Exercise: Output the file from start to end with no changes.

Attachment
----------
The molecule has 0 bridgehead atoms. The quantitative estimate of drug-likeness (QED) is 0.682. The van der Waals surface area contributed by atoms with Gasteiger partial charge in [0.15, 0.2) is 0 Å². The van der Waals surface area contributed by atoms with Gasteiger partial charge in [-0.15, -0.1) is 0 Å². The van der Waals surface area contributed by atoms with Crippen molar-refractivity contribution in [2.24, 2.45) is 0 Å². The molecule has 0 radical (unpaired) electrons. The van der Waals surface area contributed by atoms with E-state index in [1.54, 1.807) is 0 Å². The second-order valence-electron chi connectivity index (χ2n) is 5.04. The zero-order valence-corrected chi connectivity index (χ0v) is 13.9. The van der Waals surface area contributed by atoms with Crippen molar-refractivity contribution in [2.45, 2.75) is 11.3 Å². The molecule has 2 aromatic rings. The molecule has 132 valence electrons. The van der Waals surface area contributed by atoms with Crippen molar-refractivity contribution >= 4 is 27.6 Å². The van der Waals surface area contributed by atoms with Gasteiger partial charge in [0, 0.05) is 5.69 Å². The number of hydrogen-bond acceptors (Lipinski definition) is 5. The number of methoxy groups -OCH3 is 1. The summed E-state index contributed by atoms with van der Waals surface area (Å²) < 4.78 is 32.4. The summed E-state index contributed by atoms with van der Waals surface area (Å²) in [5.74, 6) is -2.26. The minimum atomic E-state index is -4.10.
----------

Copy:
The molecule has 0 bridgehead atoms. The quantitative estimate of drug-likeness (QED) is 0.682. The van der Waals surface area contributed by atoms with Gasteiger partial charge in [0.15, 0.2) is 0 Å². The van der Waals surface area contributed by atoms with Gasteiger partial charge in [-0.15, -0.1) is 0 Å². The van der Waals surface area contributed by atoms with Crippen molar-refractivity contribution in [2.24, 2.45) is 0 Å². The molecule has 0 radical (unpaired) electrons. The van der Waals surface area contributed by atoms with E-state index in [1.54, 1.807) is 0 Å². The second-order valence-electron chi connectivity index (χ2n) is 5.04. The zero-order valence-corrected chi connectivity index (χ0v) is 13.9. The van der Waals surface area contributed by atoms with Crippen molar-refractivity contribution in [2.45, 2.75) is 11.3 Å². The molecule has 2 aromatic rings. The molecule has 132 valence electrons. The van der Waals surface area contributed by atoms with Crippen molar-refractivity contribution >= 4 is 27.6 Å². The van der Waals surface area contributed by atoms with Gasteiger partial charge in [0, 0.05) is 5.69 Å². The number of hydrogen-bond acceptors (Lipinski definition) is 5. The number of methoxy groups -OCH3 is 1. The summed E-state index contributed by atoms with van der Waals surface area (Å²) < 4.78 is 32.4. The summed E-state index contributed by atoms with van der Waals surface area (Å²) in [5.74, 6) is -2.26. The minimum atomic E-state index is -4.10.